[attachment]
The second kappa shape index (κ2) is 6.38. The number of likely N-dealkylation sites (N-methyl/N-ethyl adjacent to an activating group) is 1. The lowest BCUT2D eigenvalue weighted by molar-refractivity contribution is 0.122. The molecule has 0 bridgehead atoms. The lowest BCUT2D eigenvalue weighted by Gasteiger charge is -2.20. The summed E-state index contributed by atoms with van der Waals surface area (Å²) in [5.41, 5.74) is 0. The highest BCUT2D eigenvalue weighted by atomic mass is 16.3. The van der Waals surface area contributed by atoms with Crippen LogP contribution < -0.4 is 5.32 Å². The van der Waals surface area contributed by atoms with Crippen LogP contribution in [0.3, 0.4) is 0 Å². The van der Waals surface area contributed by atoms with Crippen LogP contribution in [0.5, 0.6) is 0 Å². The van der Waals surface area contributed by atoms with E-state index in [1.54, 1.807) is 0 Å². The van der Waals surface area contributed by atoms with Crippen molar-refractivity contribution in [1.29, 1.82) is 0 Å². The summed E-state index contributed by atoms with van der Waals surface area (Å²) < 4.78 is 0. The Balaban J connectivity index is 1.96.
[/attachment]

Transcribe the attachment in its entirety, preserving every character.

The second kappa shape index (κ2) is 6.38. The number of likely N-dealkylation sites (N-methyl/N-ethyl adjacent to an activating group) is 1. The lowest BCUT2D eigenvalue weighted by molar-refractivity contribution is 0.122. The molecule has 0 bridgehead atoms. The lowest BCUT2D eigenvalue weighted by Gasteiger charge is -2.20. The summed E-state index contributed by atoms with van der Waals surface area (Å²) in [5.41, 5.74) is 0. The highest BCUT2D eigenvalue weighted by atomic mass is 16.3. The van der Waals surface area contributed by atoms with Crippen LogP contribution < -0.4 is 5.32 Å². The van der Waals surface area contributed by atoms with Crippen LogP contribution in [0.3, 0.4) is 0 Å². The van der Waals surface area contributed by atoms with Crippen LogP contribution in [0.5, 0.6) is 0 Å². The van der Waals surface area contributed by atoms with E-state index in [1.54, 1.807) is 0 Å². The van der Waals surface area contributed by atoms with Crippen molar-refractivity contribution in [1.29, 1.82) is 0 Å². The summed E-state index contributed by atoms with van der Waals surface area (Å²) < 4.78 is 0. The Balaban J connectivity index is 1.96.